Monday, 18 April 2011

Lycius and Apollonius

So, how does Keats build the characters of Lycius and Apollonius? 

We've already seen that the fluctuation in the perspective of the speaker changes our understanding of Lamia. (If you haven't read this or don't know it, ensure that you - look at the previous post.) Does our understanding of Lycius and Apollonius change with Lamia? As we begin to favour Lamia do we in turn disapprove of Lycius? 

Compare the characterisation of Lamia at the time we meet Lycius. It might be useful to do a character 'mood' chart here to see how our perceptions change.
The first description we have of Lycius is of a man with 'calm, uneager face'. He is 'thoughtless' and this empty headedness contrasts with the 'sciential brain' of Lamia. Lamia calls Lycius 'bright' and this echoes the speaker's earlier description of herself.  

Lycius' thoughtlessness changes suddenly on his meeting with Lamia. His language is full of exclamation and becomes fervent and obsessive. The exclamation creates disrupts the speech so that it seems broken and disjointed; this heightens the intensity of Lycius' reaction to Lamia.  Lamia, in response, toys with him to such an extent he faints! It's essential that you consider the impact on the reader with this characterisation. How do we respond to the characters as Lycius is 'tangled in her mesh' in a 'trance'? How does this compare with La Belle Dame Sans Merci?

'While, like breath, the stars drew in their panting fires'  is alexandrine. This is an intentional manipulation of the structure. As we discussed in the revision session, Keats was limited with how much he could convey with the iambic pentameter so any change in structure is significant. Here,  it could make it seem spell like. What do you think? 

The speaker then moves the narration to indirect speech: 'she whisper'd' and 'she said' whilst Lycius make 'eloquent reply'. We then get the bias of reported speech from the speaker. Do we then question the objectivity of the speaker? Does this make it seem as if the speaker is lying? 

It is clear that the impact of Lamia's upon Lycius is striking. As he 'from death awoke into amaze' he is characterised as the victim and Lamia is clearly reducing him to a 'woman's part'. 

This bias changes in Part II. They are both lost in the spell of love! (I realise that that is super cheesy!) They are so in love they can't even close their eyes (alexandrine - line 25). The 'purple lined palace of sweet sin' is a sexual metaphor. This may have shocked some audiences, but wouldn't have been  too shocking for Keats' Romantic audience. 

The lovers are returned to reality with a trumpet call. With the turn to reality, Lamia becomes reduced to playing the 'woman's part' that Lycius was earlier as she becomes insecure and desperate. The danger of the return to reality can be found in the diction, which becomes sinister (lines 50-55).  The control is turned as Lycius' human arrogance is shown when he wants to show Lamia off so other can  be 'confounded and abashed' by her beauty. Lamia is now at the mercy of Lycius' pride.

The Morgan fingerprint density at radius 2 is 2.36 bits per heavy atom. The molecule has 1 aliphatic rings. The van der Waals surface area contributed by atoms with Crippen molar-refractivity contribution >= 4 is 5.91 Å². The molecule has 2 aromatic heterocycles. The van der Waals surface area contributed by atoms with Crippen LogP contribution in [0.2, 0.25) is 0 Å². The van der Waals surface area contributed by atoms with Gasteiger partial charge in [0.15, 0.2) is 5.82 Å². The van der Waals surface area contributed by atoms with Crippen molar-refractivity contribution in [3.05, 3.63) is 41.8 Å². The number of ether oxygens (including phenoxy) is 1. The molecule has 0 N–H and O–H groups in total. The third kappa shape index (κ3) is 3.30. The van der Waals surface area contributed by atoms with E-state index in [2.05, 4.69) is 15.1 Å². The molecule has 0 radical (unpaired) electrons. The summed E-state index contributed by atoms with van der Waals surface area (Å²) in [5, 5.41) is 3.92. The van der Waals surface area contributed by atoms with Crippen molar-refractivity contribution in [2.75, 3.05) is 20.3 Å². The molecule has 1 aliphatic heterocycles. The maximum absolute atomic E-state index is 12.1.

Lamia trembles, cries 'a rain' and is 'pale and meek'. She kneels and begs they do not have a public wedding feast. How does this compare with the presentation of her in Part I? What about Lycius? What's his response to her sorrows? How does our understanding of him change? He takes 'delight' and his face is 'fierce and sanguineous'. How does this compare with the initial 'calm and uneager' Lycius?

The tone changes and the speaker becomes ironic with 'Ha, the serpent! certes, she was none'. Lamia has now metamorphosed into a feeble, weak woman. The snake has gone. She loves the 'tyranny'.

We learn much about Lycius in this part of the poem. Keats uses monosyllabic words when he asks Lamia if she has 'some sweet name'. The reader is drawn to the fact that they have been lovers, but he has not asked her name. The monosyllables of the question enhances the implication of Lycius being simple (as in, a bit thick!). It is a combination of his stupidity and arrogance that lead to him having the wedding feast.
The reader's sympathies oscillate as the roles of abuser and victim fluctuate. 

More on the conclusion and Apollonius to follow...



  1. Hi Ms Caldwell,
    I was just wondering how Lamia/Keats reduces Lycius to the 'woman's part'. Is it because he's the one feeling strong emotions and she's in charge, or a reference to plays, where young boys often played the female part, signalling his youth and inexperience?
    Also, I thought it was more Lamia changing his perceptions of her, from goddess to mortal woman, as she thought he could love her better if we wasn't scared of her ('in half a fright')...? Or does it depend on how you interpret it?
    Thanks for the posts!
    Eleanor :)

  2. Hi Eleanor
    I've just read it back and it does seem confusing. The 'woman's part'is Lamia becoming a mortal woman because she realises that Lycius cannot love her 'half in fright' (another example of her being intelligent)and pretends to be a mortal woman. Lycius, however, seems reduced to a 'woman's part' as she is the one who has the power.
    I hadn't thought about it being a reference to performance and this could certainly signal youth and inexperience. What an excellent interpretation!
    Glad you like the posts - I hope you're not the only one reading them!
    Prize for and for other commenters on return to school...
    Best wishes,
    Ms :)

  3. I read all your posts and they are great! Thank you very much they have been very helpful, and your posts seem to be the most interesting compared to all the others i have read. Thanks again!

  4. No worries! Glad it's been of use. Good luck in the exam.